Author: Ms Susan Johnston Registered Dental Hygienist, Sligo, Ireland.
Every moment is an experience
Soon after my daughter’s sixth birthday, she lost her sixth baby tooth. Is it just me or are children loosing their baby teeth earlier than when we were young? The day she lost her first baby tooth, she was only four and a half years old. Her Dental Hygienist mum probably cried more than she did. It was partly because she was no longer my baby but growing up into this little girl who was so courageous and bright, so much more than her mum was many years ago at her age.
When my daughter was born, she had a short stay in neonatal. With many tests having to be carried out, the nursing staff introduced her to a soother. My girl absolutely loved her soother and we struggled over the early years to part her from it. At age one, we lessened the time she had with it to bedtime only. Once all her baby teeth had erupted, I was concerned that the soother would cause movement to her teeth. Sleep was still an ongoing issue at the time and for an easy life reluctantly agreed to let her continue to have it while we got over this phase.
Once I set my mind to it, I was determined the time was right to get rid of the soother. She was starting preschool and was age three. Her teeth had started to move slightly and this pushed me to act quickly. I prepared her well and talked her through what would happen. That day we hung the soother on a tree for the tooth fairy to take away that night. That weekend, she had no problem letting go of her soother as she saw herself as a big girl then, but it was only that night at bedtime she missed it terribly.
We left a comfort blanket with her to feel and her favourite teddy. We made it through the night! Leaving her at bedtime was the hardest to deal with, but after a couple of nights, it did get easier and she had gotten past the need to suck endlessly on her soother. To my relief, I now wish I had attempted it sooner. We talk about it now and she remembers her soother but not the night she had to get through without it.
If your baby needs a soother, there are orthodontic soothers that reduce the risk of developmental problems in the future. It is not recommended to dip soothers into honey, fruit juices or anything containing sugars, particularly at bedtime. These contain harmful sugars and acids which can attack your baby’s newly formed teeth and cause tooth decay.
In Ireland and the UK health authorities suggest that using a soother at the start of a sleep may reduce the risk of SIDS, but the evidence is not very strong. Many children will naturally develop a ‘non nutritive sucking habit’ such as sucking a thumb or a soother.
Thumb sucking tends to make the teeth more crooked than a soother sucking habit – and a soother is easier to throw away than a thumb! Try to gentle discourage soother use and thumb sucking between the ages of two and four. Most children will stop by the age of four and if the habit has caused any tooth movement, most teeth simply move back to where they should be once the sucking stops.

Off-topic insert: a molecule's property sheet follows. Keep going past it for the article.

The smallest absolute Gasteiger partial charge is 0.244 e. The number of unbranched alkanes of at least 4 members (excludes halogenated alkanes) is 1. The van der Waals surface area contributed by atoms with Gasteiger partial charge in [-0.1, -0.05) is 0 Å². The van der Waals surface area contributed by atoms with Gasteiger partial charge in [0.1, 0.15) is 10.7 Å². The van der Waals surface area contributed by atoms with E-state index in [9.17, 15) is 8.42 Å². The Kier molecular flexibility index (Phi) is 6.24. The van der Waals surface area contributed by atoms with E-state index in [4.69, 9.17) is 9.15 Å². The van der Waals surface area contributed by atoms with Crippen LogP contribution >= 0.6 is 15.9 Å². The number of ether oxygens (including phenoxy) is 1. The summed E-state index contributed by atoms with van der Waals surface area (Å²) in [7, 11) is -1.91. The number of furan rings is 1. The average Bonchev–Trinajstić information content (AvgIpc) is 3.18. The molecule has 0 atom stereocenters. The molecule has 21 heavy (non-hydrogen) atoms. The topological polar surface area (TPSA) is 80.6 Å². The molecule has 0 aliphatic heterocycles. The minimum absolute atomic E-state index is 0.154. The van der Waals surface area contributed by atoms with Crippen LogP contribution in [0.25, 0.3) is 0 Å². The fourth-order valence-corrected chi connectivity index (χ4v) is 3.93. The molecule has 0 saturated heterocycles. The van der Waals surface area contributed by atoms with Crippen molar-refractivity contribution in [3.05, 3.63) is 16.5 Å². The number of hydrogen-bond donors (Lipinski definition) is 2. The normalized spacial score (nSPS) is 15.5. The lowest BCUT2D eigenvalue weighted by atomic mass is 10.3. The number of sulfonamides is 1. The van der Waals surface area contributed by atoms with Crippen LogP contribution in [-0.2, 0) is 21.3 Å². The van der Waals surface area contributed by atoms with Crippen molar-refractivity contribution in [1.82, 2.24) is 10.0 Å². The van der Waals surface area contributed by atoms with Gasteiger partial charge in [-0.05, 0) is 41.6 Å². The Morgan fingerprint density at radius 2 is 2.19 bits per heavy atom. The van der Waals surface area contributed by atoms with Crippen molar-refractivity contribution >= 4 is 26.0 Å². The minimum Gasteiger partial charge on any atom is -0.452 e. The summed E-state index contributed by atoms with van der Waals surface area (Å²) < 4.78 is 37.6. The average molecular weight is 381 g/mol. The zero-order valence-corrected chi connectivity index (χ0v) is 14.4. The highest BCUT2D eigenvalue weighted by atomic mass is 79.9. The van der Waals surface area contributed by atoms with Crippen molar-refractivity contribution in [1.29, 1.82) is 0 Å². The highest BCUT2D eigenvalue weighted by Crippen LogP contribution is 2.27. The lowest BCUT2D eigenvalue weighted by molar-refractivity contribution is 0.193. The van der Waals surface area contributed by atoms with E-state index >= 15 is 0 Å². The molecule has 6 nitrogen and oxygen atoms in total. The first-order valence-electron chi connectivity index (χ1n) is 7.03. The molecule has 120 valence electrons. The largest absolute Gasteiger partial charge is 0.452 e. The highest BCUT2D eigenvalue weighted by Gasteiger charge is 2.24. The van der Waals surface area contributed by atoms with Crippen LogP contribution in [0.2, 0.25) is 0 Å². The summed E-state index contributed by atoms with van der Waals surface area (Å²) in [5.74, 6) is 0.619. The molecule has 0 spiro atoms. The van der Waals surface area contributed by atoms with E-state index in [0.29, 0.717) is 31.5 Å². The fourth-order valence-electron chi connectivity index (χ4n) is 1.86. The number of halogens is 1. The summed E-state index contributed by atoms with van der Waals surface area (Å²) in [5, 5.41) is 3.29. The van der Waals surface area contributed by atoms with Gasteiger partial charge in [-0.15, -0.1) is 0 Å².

When my daughter was four she developed a dark spot on her baby molar tooth, I was devastated as I meticulously cared for her teeth every morning and night. Even at that difficult age when brushing seemed impossible, I sang nursery ‘tooth themed’ songs to distract her while I managed to do the best job I could. A Dental Hygienist could not have a child with a cavity! After advice from my colleague, a Dental Hygienist tutor and the Dentist who I work with, I successfully placed a fissure seal in the tooth and applied a fluoride treatment.
Fissure sealants are a safe and painless way of protecting the teeth from decay. A sealant is a protective plastic coating which is applied to the biting surface or pits in the teeth. The sealant forms a hard shield that keeps food and bacteria from getting into the tiny groves in the teeth and cause decay. Some teeth naturally form with deep groves which can be sealed, others with shallow ones which may not need sealing.
The process is usually quick and straightforward. The tooth is thoroughly cleaned, prepared with a special solution and dried. The liquid sealant is then applied and allowed to set hard by shining a bright blue light onto it. It is totally pain free, hardest part is keeping everything dry while it’s going in, and for the patient, keeping wide open. They can be applied as soon as permanent teeth start to come through, the first permanent molar can erupt behind the baby teeth at approximately age six and parents sometimes miss these waiting for a tooth to fall out first.
Topical Fluoride treatments
Fluoride treatments can help protect the teeth, usually in the form of a gel or varnish that sets quickly when applied in the surgery. They can be pale or golden in colour, and we would advise not to eat or drink anything for at least 30 minutes afterwards.